Meet New NYFA Board Member: Elia Alba
“Feed your mind. Read as many books, go to lectures, films, this has incredible impact on your practice and allows for a better understanding of its place in the world.”
Here at NYFA we are lucky enough to have a variety of different artists and arts advocates working behind the scenes at all levels of our organization. From business professionals to contemporary artists, the NYFA community is made up of a diverse group of people from a multitude of backgrounds all working to support our mission. In continuing with our ongoing look at those who are helping to shape our organization, this post will focus on one of these passionate arts advocates, artist, NYFA Fellow (‘01, ‘08) and new NYFA Board Member, Elia Alba.
Elia Alba was born in Brooklyn, NY, 1962. She received her Bachelor of Arts from Hunter College in 1994 and completed the Whitney Museum Independent Study Program in 2001. Her work has been exhibited at El Museo del Barrio; The RISD Museum; Stedelijk Museum, Amsterdam; Science Museum, London; ITAU Cultural Institute, Sao Paolo, Museo Nacional Centro de Arte Reina Sofía, Madrid and 10th Havana Biennial. Awards have included Studio Museum in Harlem Artist-in Residence Program (1999), New York Foundation for the Arts Fellowship (Crafts 2002 and Photography 2008), Pollock-Krasner Foundation Grant (2002), Joan Mitchell Foundation Grant (2002 and 2008), LMCC Workspace Program (2009), Flying Horse Editions (2011), Recess (2014), and The 8th Floor (2015). She is currently working on two books to be published by Photology in Italy; one on Larry Levan and DJ culture and The Supper Club, a project that brings together over 50 artists of color through photography and dialogue. She lives and works in Queens, NY.
NYFA: What advice do you have for emerging artists?
Elia Alba: There are four things. First, art requires time. The desire to be “successful” sometimes overshadows this. Having a gallery, museums shows, recognition are great goals, but the focus after graduate school should be to build a strong body of work that becomes your signature. Second, feed your mind. Read as many books, go to lectures, films, this has incredible impact on your practice and allows for a better understanding of its place in the world. Third, don’t be afraid to be a “working” artist. As a working artist and a mother too, I have learned to structure my time along with having the resources to take care of my family and create work when grants did not come through. For me not having to worry about the day to day, allowed for a much more productive studio practice. Lastly, know that you are in it for the long haul. Too many times I have seen artists stop “being artists” because of family, jobs, age. Maybe you need to take a break and that’s ok. I knew an artist who stopped making work for 7 years in order to take care of his family. He never stopped considering himself an artist. While he didn’t create work, he fed his artistic mind through his family life and what I mentioned above. Being an artist is a lifetime journey.
NYFA: Can you tell us about a project you are currently working on?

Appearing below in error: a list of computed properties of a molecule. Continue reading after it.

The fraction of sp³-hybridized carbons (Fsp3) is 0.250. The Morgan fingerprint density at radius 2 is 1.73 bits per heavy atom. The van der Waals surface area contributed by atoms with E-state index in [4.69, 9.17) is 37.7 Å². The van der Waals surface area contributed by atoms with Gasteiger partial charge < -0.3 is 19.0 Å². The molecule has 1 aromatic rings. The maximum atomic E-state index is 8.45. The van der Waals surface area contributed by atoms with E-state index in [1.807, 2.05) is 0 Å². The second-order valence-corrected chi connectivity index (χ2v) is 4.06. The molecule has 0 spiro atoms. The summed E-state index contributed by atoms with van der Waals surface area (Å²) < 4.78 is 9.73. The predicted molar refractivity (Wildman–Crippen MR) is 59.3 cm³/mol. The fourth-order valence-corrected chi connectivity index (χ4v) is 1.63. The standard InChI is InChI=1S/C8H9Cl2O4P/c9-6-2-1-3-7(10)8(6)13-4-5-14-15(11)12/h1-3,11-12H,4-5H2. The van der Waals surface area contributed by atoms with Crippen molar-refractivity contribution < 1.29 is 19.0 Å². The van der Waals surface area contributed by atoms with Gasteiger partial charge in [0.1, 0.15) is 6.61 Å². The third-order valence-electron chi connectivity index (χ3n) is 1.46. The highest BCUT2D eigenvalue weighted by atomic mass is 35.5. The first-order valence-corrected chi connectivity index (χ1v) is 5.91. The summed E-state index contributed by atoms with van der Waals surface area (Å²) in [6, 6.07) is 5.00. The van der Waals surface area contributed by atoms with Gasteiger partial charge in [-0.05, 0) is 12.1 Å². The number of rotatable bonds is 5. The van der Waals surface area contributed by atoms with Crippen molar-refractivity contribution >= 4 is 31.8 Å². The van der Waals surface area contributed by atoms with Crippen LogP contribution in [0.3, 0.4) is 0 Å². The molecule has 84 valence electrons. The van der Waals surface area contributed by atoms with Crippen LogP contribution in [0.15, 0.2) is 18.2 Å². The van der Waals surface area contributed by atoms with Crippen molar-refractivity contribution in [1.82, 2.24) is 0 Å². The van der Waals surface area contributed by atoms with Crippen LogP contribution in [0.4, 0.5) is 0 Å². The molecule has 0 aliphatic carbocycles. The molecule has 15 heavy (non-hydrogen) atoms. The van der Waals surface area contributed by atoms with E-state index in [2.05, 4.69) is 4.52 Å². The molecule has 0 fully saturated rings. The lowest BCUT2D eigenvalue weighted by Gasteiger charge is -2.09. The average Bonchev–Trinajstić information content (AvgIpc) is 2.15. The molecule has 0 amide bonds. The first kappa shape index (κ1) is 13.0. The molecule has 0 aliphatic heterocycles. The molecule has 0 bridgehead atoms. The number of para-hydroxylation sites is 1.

EA: I am currently working on a publication, event series titled The Supper Club. This multi-faceted art project brings together over 50 contemporary artists of color through portraiture and dialogue. Inspired by Vanity Fair Magazine’s annual “Hollywood Issue,” which showcases Hollywood’s biggest movie stars of that year, I set out to photograph over 50 contemporary artists of color in individual portraits. The photographs frame the artists as celebrities and transform their identities into iconic, fantastical images. In addition to the portraits, I partnered with two different arts organizations in New York City – Recess Art and The Rubin Foundation – to create a series of dinners in which these contemporary artists of color could lay down their burdens and engage in meaningful conversation about art, life, pop culture, politics and race. While the portraits create visual meaning – and in their own way seek to correct the overwhelming whitewashing of American culture in media such as Vanity Fair’s Hollywood Issue – the dinners are where the actual lived experiences of these artists of color can come to the forefront and be transformed into meaningful social and cultural criticism. Each dinner is audiotaped and transcribed, and will become a story within the larger narrative of The Supper Club book.
NYFA: What made you decide to join the NYFA board?
EA: NYFA was one of the first grants I ever received. It really validated for me who I was as an artist and I know this to be the case for other artists as well. The myriad of ways that NYFA supports artists is incredible. From fiscal sponsorship, to grants, to mentoring, to working abroad and other states in the country, NYFA really is an organization that helps artists at all levels of their careers. For me all this is so important, and I wanted to be part of these endeavors and help NYFA find ways to continue to strengthen their programs as well as give back to an organization that has been very important to my career.
– Chris Messer, Executive Assistant
Images, from above: Photo courtesy of Elia Alba; Supper Club, The Pulsar, 2014, photo courtesy of Elia Alba; Photo by William Furio, courtesy of The 8th Floor-Rubin Foundation; Supper Club, Body Electric, 2014, photo courtesy of Elia Alba